Washington D.C., Thursday, September 19,
2019— Fossil fuel burning back-up generators in developing countries
produce as much power as 700-1,000 coal-fired power stations, consume up
to $50 billion in fuel costs annually, and emit dangerous chemicals into
homes and businesses, according to a report released Wednesday by IFC,
a member of the World Bank Group.
Researched in partnership with the Schatz Energy Research Center at Humboldt
State University and the International Institute for Applied Systems Analysis
(IIASA) with support from the IKEA Foundation, the report, The
Dirty Footprint of the Broken Grid,
documents for the first time the economic, environmental, and health effects
of fossil fuel generators, and calls for the rapid adoption of clean alternatives.
Key findings include:
· In developing countries, generators serve
20-30 million unique sites, with the potential to produce the energy equivalent
of 700-1,000 coal fired power stations. In some countries, back-up generators
provide more electrical capacity than the national power grid itself.
· Annual spending on generator fuel reaches
up to $50 billion—nearly twice the average hourly cost of grid-produced
electricity. In much of sub-Saharan Africa, there is more annual spending
on generator fuel than on the maintenance and management of the national
· Generators are a significant source of dangerous
pollution, including sulfur dioxide, nitrous oxide, and carbon dioxide.
While these chemicals are also released by cars, trucks, and motorcycles,
generators are usually operated extremely close to homes, businesses, and
in crowded commercial districts. The potential health impact of these “tailpipe”
emissions is broad — from serious respiratory illnesses to cancer.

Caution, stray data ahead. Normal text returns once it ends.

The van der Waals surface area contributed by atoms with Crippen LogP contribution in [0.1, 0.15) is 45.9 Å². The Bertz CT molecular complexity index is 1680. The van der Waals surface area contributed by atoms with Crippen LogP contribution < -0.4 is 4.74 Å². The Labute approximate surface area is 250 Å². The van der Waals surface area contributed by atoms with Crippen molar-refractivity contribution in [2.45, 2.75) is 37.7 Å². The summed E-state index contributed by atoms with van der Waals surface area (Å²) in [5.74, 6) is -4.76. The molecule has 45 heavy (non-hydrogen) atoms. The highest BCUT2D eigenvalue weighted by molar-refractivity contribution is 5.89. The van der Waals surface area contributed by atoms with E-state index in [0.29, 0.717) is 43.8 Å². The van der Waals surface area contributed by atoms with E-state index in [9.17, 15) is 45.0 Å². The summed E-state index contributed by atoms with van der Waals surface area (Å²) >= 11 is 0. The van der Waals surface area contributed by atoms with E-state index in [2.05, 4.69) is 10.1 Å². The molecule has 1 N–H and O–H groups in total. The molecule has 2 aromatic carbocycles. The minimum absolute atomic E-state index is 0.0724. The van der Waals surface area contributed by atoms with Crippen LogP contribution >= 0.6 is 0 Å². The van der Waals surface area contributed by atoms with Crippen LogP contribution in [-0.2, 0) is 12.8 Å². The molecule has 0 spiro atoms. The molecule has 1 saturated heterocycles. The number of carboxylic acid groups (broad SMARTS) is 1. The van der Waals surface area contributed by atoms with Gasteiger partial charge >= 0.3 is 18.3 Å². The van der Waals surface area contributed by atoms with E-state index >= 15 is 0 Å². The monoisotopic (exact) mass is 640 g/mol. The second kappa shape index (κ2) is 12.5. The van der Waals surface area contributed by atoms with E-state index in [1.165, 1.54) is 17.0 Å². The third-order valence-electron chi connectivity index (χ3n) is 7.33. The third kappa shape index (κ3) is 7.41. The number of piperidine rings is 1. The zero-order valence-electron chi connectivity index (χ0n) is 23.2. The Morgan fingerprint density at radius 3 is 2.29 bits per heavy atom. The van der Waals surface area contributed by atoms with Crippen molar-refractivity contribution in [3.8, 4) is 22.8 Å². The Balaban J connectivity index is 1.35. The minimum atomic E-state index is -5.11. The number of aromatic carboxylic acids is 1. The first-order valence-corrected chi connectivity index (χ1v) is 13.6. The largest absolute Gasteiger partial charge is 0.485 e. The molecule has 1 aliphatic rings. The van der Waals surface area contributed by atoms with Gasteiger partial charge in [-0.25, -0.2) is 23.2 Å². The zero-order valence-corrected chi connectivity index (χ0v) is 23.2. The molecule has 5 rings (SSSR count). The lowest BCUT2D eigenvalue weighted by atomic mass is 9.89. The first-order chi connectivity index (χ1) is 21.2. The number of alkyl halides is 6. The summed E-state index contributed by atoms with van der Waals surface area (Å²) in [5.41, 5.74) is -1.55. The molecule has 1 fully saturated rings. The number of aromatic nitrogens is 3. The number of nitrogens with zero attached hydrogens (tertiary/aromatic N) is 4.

· Back-up generators emit more than 100 megatons
of CO2 into the atmosphere every year. In sub-Saharan Africa alone, the
CO2 emitted by generators is equal to nearly 20 percent of vehicle emissions
— the equivalent of 22 million more passenger vehicles on the road.
The study notes that modern and cost-effective solar technology may offer
developing countries a commercially viable path out of generator dependency.
“The private sector has an opportunity to establish a new market for modern
energy access—and vastly improve economic conditions in parts of the world
that still rely on inefficient electrical grids,” said Philippe Le Houérou,
CEO of IFC. “Adopting new solar and storage solutions will require innovative
programs and catalytic finance.”
The Dutch Ministry of Foreign Affairs, the Italian Ministry of Environment,
Land and Sea, and the IKEA Foundation are working alongside IFC to advance
solar energy services in emerging markets.
Head of the Renewable Energy Portfolio for the IKEA Foundation, Jeffrey
Prins, said: “Those living in poverty are often solving their energy needs,
but at a high price. Their energy options are often expensive, noisy and
polluting, such as the diesel gen-set. Through research and by championing
renewable energy alternatives, IFC is enabling this change – a change
that ensures that more and more families in the world’s poorest communities
can power their homes and livelihoods with renewable energy in an affordable
way. That is why we are supporting IFC with a €4.3 million grant for enabling
a new renewables environment.”
IFC—a sister organization of the World Bank and member of the World Bank
Group—is the largest global development institution focused on the private
sector in emerging markets. We work with more than 2,000 businesses worldwide,
using our capital, expertise, and influence to create markets and opportunities
where they are needed most. In fiscal year 2019, we delivered more than
$19 billion in long-term financing for developing countries, leveraging
the power of the private sector to end extreme poverty and boost shared
prosperity. For more information, visit www.ifc.org.